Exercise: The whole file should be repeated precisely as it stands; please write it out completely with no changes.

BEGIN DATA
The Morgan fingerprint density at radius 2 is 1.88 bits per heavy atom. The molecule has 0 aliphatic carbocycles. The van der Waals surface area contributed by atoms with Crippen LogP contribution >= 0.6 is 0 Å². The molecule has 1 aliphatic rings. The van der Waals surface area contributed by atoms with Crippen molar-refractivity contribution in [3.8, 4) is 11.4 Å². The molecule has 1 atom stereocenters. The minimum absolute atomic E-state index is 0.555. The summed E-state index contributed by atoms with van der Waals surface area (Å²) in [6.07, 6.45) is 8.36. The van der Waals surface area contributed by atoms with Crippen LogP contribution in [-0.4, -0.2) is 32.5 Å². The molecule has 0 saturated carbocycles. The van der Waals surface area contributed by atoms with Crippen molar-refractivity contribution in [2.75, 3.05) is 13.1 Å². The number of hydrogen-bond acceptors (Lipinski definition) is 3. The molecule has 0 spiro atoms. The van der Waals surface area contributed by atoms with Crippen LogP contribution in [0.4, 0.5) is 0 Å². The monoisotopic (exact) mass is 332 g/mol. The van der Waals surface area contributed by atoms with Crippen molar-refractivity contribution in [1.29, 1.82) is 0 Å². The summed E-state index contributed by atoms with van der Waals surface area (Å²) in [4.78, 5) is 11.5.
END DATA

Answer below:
The Morgan fingerprint density at radius 2 is 1.88 bits per heavy atom. The molecule has 0 aliphatic carbocycles. The van der Waals surface area contributed by atoms with Crippen LogP contribution >= 0.6 is 0 Å². The molecule has 1 aliphatic rings. The van der Waals surface area contributed by atoms with Crippen molar-refractivity contribution in [3.8, 4) is 11.4 Å². The molecule has 1 atom stereocenters. The minimum absolute atomic E-state index is 0.555. The summed E-state index contributed by atoms with van der Waals surface area (Å²) in [6.07, 6.45) is 8.36. The van der Waals surface area contributed by atoms with Crippen LogP contribution in [-0.4, -0.2) is 32.5 Å². The molecule has 0 saturated carbocycles. The van der Waals surface area contributed by atoms with Crippen molar-refractivity contribution in [2.75, 3.05) is 13.1 Å². The number of hydrogen-bond acceptors (Lipinski definition) is 3. The molecule has 0 spiro atoms. The van der Waals surface area contributed by atoms with Crippen LogP contribution in [0.4, 0.5) is 0 Å². The monoisotopic (exact) mass is 332 g/mol. The van der Waals surface area contributed by atoms with Crippen molar-refractivity contribution in [1.29, 1.82) is 0 Å². The summed E-state index contributed by atoms with van der Waals surface area (Å²) in [4.78, 5) is 11.5.